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December 4, 2008 / Bo Mackison

Landscape Arch at Sunrise

The Grand-daddy of Arches

The Grand-daddy of All Arches

No, we’re not talking McDonald’s Arches. There are arches other than those golden ones which apparently have become an American icon. In my way of thinking, these natural beauties are the arches that should be one of our icons.  Landscape Arch is surely one of the world’s greatest natural wonders.

It has the greatest span of any natural arch documented, over 290 feet long. At its narrowest, the rock is only 6 feet wide. This is an arc natural arch, a geological specimen very old and near the end of its life cycle. The arch could collapse any day or it could last another century. You have to remember we’re talking about arches made from eroded sandstone here – they do have an incredibly long life cycle, but it can collapse in seconds, too.

In the last 17 years, sizable chunks have fallen from Landscape Arch. In September of 1991, a 73-foot slab of rock crashed to the earth from underneath the narrowest part. This rock fall may have actually prolonged the life of the rest of the arch, as the piece was considered structurally unimportant and it reduced the weight of the suspended rock. In June of 1995, a 47-foot mass fell from the front of the thinnest section , soon to be followed by a third rock 2 weeks later. Since then, the trail that once wound beneath the arch has been closed by the Park Service. Smart move!

Landscape Arch is in the Devil’s Garden area in Arches National Park, just a few miles north of Moab, Utah. The hike to see this arch is just over a mile, but it really is an easy hike to this point on extremely maintained paths. If you can walk 2 miles in your mall, you can walk the 2 miles in and out to see this giant arch. If you are ever in this area, please do not drive around in your car and look at the rocks from the road. This is a must see, and the Park Service has made it as easy as possible to see Landscape Arch. I saw toddlers carried on their parents’ backs and I saw octogenarians walking with canes checking out the view.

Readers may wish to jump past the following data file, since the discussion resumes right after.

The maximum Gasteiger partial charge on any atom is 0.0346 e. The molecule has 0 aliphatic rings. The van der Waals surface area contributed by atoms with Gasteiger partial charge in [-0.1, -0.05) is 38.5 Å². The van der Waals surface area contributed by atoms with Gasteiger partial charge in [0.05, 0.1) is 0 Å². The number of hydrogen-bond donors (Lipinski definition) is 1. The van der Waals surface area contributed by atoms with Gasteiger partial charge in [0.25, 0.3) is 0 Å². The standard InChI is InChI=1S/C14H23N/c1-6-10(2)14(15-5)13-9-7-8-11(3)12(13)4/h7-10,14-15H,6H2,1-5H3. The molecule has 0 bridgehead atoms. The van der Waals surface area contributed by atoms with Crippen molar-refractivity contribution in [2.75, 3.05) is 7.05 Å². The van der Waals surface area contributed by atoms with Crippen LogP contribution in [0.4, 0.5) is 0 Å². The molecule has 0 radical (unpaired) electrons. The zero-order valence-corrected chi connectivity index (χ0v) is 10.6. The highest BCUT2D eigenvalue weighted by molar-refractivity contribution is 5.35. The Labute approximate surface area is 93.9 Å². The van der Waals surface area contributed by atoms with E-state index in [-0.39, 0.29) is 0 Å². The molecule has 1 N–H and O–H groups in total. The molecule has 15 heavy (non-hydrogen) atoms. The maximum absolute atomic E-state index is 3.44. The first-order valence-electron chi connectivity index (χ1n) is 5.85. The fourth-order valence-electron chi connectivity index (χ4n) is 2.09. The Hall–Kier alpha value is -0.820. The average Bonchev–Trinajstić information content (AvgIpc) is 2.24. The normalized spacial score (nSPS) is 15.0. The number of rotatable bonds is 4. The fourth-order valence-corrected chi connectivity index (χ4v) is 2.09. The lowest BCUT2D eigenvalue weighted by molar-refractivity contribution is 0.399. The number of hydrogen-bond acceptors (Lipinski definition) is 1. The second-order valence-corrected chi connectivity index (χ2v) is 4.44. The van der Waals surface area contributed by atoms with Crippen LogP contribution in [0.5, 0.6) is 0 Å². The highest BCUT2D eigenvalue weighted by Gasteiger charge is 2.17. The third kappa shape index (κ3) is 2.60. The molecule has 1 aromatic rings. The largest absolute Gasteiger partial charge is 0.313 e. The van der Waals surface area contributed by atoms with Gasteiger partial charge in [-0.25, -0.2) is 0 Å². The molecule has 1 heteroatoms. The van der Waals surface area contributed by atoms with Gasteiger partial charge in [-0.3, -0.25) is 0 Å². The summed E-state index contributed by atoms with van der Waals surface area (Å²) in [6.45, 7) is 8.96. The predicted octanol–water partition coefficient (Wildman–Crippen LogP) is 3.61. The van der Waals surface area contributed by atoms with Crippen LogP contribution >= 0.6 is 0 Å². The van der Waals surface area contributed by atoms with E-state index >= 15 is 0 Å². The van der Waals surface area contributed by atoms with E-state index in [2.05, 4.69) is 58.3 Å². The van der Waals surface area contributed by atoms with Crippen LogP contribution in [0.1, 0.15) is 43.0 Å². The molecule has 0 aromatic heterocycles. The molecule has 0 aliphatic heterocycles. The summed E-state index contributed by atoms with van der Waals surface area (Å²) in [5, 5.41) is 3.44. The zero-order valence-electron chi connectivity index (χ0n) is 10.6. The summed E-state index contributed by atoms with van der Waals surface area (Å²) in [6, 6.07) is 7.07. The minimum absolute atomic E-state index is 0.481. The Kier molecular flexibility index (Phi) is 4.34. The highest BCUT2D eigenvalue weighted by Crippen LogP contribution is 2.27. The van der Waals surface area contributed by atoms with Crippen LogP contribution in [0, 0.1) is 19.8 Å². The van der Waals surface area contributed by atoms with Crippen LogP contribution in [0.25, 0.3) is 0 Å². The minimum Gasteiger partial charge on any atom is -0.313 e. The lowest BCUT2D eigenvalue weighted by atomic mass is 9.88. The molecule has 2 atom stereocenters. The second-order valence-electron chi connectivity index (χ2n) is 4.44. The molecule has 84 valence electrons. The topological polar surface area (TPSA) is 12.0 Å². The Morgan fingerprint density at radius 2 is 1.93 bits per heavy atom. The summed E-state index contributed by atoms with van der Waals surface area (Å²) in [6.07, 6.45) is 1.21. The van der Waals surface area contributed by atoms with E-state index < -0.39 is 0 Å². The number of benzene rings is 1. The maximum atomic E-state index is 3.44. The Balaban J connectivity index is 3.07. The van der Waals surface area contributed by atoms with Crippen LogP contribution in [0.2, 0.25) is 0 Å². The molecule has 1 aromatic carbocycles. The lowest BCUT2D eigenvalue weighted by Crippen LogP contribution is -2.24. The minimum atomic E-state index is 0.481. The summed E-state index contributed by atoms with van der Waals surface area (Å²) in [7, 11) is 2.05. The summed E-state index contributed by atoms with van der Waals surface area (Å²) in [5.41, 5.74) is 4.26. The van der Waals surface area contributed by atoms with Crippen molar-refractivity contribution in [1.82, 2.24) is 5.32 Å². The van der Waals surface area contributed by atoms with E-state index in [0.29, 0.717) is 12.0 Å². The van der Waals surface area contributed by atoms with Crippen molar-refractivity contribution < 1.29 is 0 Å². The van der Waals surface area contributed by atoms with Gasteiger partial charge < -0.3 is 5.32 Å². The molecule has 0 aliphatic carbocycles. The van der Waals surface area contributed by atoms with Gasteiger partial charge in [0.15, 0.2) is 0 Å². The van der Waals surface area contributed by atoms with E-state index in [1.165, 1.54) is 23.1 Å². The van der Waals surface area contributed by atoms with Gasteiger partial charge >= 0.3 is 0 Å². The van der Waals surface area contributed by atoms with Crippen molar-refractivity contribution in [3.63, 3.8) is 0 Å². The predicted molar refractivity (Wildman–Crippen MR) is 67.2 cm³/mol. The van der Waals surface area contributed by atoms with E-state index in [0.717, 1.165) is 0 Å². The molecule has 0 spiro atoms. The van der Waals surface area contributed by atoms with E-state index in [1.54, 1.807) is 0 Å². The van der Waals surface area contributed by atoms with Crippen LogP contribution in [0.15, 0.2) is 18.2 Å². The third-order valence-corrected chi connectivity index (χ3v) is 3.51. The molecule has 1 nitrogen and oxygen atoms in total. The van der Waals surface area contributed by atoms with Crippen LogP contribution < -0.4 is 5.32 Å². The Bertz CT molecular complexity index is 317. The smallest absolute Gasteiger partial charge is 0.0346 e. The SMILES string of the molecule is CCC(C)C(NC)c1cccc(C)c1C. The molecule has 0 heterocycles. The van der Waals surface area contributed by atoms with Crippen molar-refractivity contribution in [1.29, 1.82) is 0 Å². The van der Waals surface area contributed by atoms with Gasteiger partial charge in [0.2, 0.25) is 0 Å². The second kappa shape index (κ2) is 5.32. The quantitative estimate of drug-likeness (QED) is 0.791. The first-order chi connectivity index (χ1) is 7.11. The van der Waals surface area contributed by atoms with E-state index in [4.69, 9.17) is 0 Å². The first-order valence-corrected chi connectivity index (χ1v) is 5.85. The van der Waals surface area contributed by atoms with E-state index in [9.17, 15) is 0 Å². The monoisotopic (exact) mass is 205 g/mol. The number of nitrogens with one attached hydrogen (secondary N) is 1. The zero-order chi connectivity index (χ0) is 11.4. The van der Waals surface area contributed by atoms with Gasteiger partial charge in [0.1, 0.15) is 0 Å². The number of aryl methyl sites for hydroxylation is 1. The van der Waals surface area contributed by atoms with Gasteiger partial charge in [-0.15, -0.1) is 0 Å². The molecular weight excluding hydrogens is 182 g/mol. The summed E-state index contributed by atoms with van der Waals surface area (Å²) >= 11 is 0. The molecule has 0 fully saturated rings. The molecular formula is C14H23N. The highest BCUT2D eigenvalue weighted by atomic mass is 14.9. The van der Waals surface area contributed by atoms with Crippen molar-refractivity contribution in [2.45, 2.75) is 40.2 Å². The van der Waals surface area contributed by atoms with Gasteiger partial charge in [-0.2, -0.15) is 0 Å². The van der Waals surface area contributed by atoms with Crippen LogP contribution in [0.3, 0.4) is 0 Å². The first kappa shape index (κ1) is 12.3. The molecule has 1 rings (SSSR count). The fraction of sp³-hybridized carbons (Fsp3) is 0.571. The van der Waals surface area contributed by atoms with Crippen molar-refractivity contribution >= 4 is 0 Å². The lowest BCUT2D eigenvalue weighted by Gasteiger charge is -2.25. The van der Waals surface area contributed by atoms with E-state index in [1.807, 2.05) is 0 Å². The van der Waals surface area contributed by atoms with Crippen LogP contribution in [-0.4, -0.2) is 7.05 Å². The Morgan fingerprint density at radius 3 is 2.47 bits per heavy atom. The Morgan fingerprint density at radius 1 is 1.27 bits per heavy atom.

There are other arches in Devils’ Garden – it has the largest number of significant natural arches in the world. However, once past this landmark, it gets a mite more rugged (ha!) and it is almost easy to feel that you are an intrepid explorer in the wilderness if you are visiting at an off-peak time. Next post, I’ll share with you the other arches in the area – the ones I had to crawl up and down rocks to see. Ah, but they are so awesome. Such a wonderful experience to have filed away in my brain for further consideration.


  1. Ulla Hennig / Dec 4 2008 8:55 am

    Thanks for the beautiful photo and the information! Great way of learning new things about other countries.

  2. Laurie / Dec 4 2008 11:53 am

    It is truly amazing. It looks so fragile. Lets hope it lasts many more years. Beautiful shot here.

  3. Gandalf / Dec 4 2008 1:11 pm

    Very nice post. The sky is amazingly blue.

  4. Robin / Dec 4 2008 1:15 pm

    Beautiful shot, Bo.

    I recently saw a news story about this arch and the chunks of rock that have fallen. It looks so fragile that I’m amazed that it’s still standing.

  5. Marcie / Dec 4 2008 6:46 pm

    So very cool! Amazing to me that nature actually created arches like this. Love the colors. I’d forgotten what summer looks like!!!!

  6. montucky / Dec 4 2008 8:07 pm

    That is really a beautiful sight, Bo! Makes me want to hike to it!

  7. Debi / Dec 5 2008 7:42 am

    The southwest is such an incredibly beautiful place to visit, Bo. Living there would be a dream come true for me. The light is different there – almost shimmery. I love this post and the feeling I get deep inside looking at that photo. Hiking amid such majesty must make you feel all giddy!

  8. gypsy-heart / Dec 8 2008 7:46 pm

    Love all of these..this is my favorite. I want to experience it!! Someday, someday!! 🙂

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